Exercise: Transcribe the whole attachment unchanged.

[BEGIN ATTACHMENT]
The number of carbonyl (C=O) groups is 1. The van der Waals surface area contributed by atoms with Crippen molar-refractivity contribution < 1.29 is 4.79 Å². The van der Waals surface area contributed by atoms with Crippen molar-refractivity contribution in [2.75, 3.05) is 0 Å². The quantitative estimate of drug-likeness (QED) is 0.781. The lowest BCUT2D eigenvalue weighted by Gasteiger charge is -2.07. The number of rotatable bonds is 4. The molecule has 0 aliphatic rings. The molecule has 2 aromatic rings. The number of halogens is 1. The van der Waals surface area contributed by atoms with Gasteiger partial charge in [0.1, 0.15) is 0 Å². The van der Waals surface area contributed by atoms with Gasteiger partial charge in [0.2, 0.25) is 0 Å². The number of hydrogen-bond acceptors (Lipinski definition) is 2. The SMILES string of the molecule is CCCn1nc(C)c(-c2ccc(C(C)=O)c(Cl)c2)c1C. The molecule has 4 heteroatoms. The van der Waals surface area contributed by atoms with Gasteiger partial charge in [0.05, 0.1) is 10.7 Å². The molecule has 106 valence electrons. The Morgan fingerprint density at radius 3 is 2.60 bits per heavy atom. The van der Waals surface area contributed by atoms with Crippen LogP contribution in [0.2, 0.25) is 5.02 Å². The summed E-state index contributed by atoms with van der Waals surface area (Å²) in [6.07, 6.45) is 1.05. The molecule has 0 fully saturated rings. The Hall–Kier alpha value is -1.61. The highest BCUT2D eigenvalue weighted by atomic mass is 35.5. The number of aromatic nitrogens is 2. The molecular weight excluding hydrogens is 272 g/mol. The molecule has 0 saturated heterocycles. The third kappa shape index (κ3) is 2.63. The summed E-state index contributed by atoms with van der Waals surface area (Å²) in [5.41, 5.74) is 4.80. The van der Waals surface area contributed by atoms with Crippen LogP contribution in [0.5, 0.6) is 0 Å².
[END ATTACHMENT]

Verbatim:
The number of carbonyl (C=O) groups is 1. The van der Waals surface area contributed by atoms with Crippen molar-refractivity contribution < 1.29 is 4.79 Å². The van der Waals surface area contributed by atoms with Crippen molar-refractivity contribution in [2.75, 3.05) is 0 Å². The quantitative estimate of drug-likeness (QED) is 0.781. The lowest BCUT2D eigenvalue weighted by Gasteiger charge is -2.07. The number of rotatable bonds is 4. The molecule has 0 aliphatic rings. The molecule has 2 aromatic rings. The number of halogens is 1. The van der Waals surface area contributed by atoms with Gasteiger partial charge in [0.1, 0.15) is 0 Å². The van der Waals surface area contributed by atoms with Gasteiger partial charge in [0.2, 0.25) is 0 Å². The number of hydrogen-bond acceptors (Lipinski definition) is 2. The SMILES string of the molecule is CCCn1nc(C)c(-c2ccc(C(C)=O)c(Cl)c2)c1C. The molecule has 4 heteroatoms. The van der Waals surface area contributed by atoms with Gasteiger partial charge in [0.05, 0.1) is 10.7 Å². The molecule has 106 valence electrons. The Morgan fingerprint density at radius 3 is 2.60 bits per heavy atom. The van der Waals surface area contributed by atoms with Crippen LogP contribution in [0.2, 0.25) is 5.02 Å². The summed E-state index contributed by atoms with van der Waals surface area (Å²) in [6.07, 6.45) is 1.05. The molecule has 0 fully saturated rings. The Hall–Kier alpha value is -1.61. The highest BCUT2D eigenvalue weighted by atomic mass is 35.5. The number of aromatic nitrogens is 2. The molecular weight excluding hydrogens is 272 g/mol. The molecule has 0 saturated heterocycles. The third kappa shape index (κ3) is 2.63. The summed E-state index contributed by atoms with van der Waals surface area (Å²) in [5.41, 5.74) is 4.80. The van der Waals surface area contributed by atoms with Crippen LogP contribution in [0.5, 0.6) is 0 Å².